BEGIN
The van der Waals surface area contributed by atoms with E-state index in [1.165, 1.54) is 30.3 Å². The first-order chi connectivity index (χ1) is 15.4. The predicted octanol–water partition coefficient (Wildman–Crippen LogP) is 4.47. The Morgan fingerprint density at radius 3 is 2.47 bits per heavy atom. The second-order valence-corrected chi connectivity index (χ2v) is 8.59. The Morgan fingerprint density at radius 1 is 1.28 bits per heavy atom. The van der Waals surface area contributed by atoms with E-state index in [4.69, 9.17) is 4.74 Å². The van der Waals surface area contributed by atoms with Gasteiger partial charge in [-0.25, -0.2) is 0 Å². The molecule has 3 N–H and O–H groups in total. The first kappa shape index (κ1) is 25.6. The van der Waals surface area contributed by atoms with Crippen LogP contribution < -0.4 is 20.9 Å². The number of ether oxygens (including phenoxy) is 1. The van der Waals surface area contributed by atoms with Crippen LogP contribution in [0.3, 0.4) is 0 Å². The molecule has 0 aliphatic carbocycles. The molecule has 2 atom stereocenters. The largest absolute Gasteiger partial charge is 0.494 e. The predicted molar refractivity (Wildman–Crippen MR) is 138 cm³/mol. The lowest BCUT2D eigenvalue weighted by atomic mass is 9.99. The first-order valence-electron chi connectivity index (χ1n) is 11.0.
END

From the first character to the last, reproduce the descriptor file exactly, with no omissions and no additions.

The van der Waals surface area contributed by atoms with E-state index in [1.165, 1.54) is 30.3 Å². The first-order chi connectivity index (χ1) is 15.4. The predicted octanol–water partition coefficient (Wildman–Crippen LogP) is 4.47. The Morgan fingerprint density at radius 3 is 2.47 bits per heavy atom. The second-order valence-corrected chi connectivity index (χ2v) is 8.59. The Morgan fingerprint density at radius 1 is 1.28 bits per heavy atom. The van der Waals surface area contributed by atoms with E-state index in [4.69, 9.17) is 4.74 Å². The van der Waals surface area contributed by atoms with Gasteiger partial charge in [-0.25, -0.2) is 0 Å². The molecule has 3 N–H and O–H groups in total. The first kappa shape index (κ1) is 25.6. The van der Waals surface area contributed by atoms with Crippen LogP contribution < -0.4 is 20.9 Å². The number of ether oxygens (including phenoxy) is 1. The van der Waals surface area contributed by atoms with Crippen LogP contribution in [0.3, 0.4) is 0 Å². The molecule has 0 aliphatic carbocycles. The molecule has 2 atom stereocenters. The largest absolute Gasteiger partial charge is 0.494 e. The predicted molar refractivity (Wildman–Crippen MR) is 138 cm³/mol. The lowest BCUT2D eigenvalue weighted by atomic mass is 9.99. The first-order valence-electron chi connectivity index (χ1n) is 11.0.